(accumulate - '(2 3 4 5))

computes 2−(3−(4−5)). Write left-accumulate, which will compute ((2−3)−4)−5 instead. (The result will be the same for an operation such as +, for which grouping order doesn't matter, but will be different for -.)

19.5  Rewrite the true-for-all? procedure from Exercise 8.10. Do not use every, keep, or accumulate.

19.6  Write a procedure true-for-any-pair? that takes a predicate and a sentence as arguments. The predicate must accept two words as its arguments. Your procedure should return #t if the argument predicate will return true for any two adjacent words in the sentence:

> (true-for-any-pair? equal? '(a b c b a))

> (true-for-any-pair? equal? '(a b c c d))

> (true-for-any-pair? < '(20 16 5 8 6))      ;; 5 is less than 8

19.7  Write a procedure true-for-all-pairs? that takes a predicate and a sentence as arguments. The predicate must accept two words as its arguments. Your procedure should return #t if the argument predicate will return true for every two adjacent words in the sentence:

> (true-for-all-pairs? equal? '(a b c c d))

> (true-for-all-pairs? equal? '(a a a a a))

> (true-for-all-pairs? < '(20 16 5 8 6))

> (true-for-all-pairs? < '(3 7 19 22 43))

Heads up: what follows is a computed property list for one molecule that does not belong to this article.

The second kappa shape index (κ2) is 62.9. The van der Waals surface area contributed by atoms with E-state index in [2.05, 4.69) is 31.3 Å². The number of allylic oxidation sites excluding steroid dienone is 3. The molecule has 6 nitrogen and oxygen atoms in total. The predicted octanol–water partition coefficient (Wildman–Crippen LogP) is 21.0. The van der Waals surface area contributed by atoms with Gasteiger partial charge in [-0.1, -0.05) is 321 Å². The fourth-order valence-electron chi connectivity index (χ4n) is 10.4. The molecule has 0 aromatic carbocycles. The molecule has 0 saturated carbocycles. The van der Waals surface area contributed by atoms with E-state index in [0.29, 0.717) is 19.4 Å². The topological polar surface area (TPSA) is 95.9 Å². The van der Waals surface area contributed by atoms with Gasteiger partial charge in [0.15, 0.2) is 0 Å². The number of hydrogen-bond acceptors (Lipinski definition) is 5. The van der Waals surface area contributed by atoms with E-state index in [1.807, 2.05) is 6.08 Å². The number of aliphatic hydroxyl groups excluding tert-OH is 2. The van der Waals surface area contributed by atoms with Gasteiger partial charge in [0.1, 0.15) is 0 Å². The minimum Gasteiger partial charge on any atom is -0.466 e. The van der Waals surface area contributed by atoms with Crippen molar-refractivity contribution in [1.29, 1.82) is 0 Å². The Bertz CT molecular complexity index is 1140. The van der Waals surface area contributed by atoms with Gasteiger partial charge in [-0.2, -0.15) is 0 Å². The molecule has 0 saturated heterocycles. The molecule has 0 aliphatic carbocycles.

19.8  Rewrite true-for-all-pairs? (Exercise 19.7) using true-for-any-pair? (Exercise 19.6) as a helper procedure. Don't use recursion in solving this problem (except for the recursion you've already used to write true-for-any-pair?). Hint: You'll find the not procedure helpful.

19.9  Rewrite either of the sort procedures from Chapter 15 to take two arguments, a list and a predicate. It should sort the elements of that list according to the given predicate:

> (sort '(4 23 7 5 16 3) <)
(3 4 5 7 16 23)

> (sort '(4 23 7 5 16 3) >)
(23 16 7 5 4 3)

> (sort '(john paul george ringo) before?)

19.10  Write tree-map, analogous to our deep-map, but for trees, using the datum and children selectors.

19.11  Write repeated. (This is a hard exercise!)

19.12  Write tree-reduce. You may assume that the combiner argument can be invoked with no arguments.

> (tree-reduce
   (make-node 3 (list (make-node 4 '())
		      (make-node 7 '())
		      (make-node 2 (list (make-node 3 '())
					 (make-node 8 '()))))))

19.13  Write deep-reduce, similar to tree-reduce, but for structured lists:

> (deep-reduce word '(r ((a (m b) (l)) (e (r)))))